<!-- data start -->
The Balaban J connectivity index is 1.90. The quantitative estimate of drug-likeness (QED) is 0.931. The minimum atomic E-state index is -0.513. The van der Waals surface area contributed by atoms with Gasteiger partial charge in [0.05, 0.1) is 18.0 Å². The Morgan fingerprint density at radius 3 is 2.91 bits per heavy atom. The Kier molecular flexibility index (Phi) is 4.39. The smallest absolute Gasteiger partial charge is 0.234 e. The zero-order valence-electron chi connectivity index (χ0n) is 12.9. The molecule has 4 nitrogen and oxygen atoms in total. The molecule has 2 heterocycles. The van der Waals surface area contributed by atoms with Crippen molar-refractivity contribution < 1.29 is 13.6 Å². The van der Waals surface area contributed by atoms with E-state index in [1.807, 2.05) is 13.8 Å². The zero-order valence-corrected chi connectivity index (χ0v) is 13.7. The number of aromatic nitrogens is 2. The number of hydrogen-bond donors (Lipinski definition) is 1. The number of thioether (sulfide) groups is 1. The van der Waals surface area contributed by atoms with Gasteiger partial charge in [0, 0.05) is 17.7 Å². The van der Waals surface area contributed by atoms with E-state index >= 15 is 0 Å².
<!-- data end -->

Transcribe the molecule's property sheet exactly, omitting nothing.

The Balaban J connectivity index is 1.90. The quantitative estimate of drug-likeness (QED) is 0.931. The minimum atomic E-state index is -0.513. The van der Waals surface area contributed by atoms with Gasteiger partial charge in [0.05, 0.1) is 18.0 Å². The Morgan fingerprint density at radius 3 is 2.91 bits per heavy atom. The Kier molecular flexibility index (Phi) is 4.39. The smallest absolute Gasteiger partial charge is 0.234 e. The zero-order valence-electron chi connectivity index (χ0n) is 12.9. The molecule has 4 nitrogen and oxygen atoms in total. The molecule has 2 heterocycles. The van der Waals surface area contributed by atoms with Crippen molar-refractivity contribution < 1.29 is 13.6 Å². The van der Waals surface area contributed by atoms with E-state index in [1.807, 2.05) is 13.8 Å². The zero-order valence-corrected chi connectivity index (χ0v) is 13.7. The number of aromatic nitrogens is 2. The number of hydrogen-bond donors (Lipinski definition) is 1. The number of thioether (sulfide) groups is 1. The van der Waals surface area contributed by atoms with Gasteiger partial charge in [0, 0.05) is 17.7 Å². The van der Waals surface area contributed by atoms with E-state index >= 15 is 0 Å².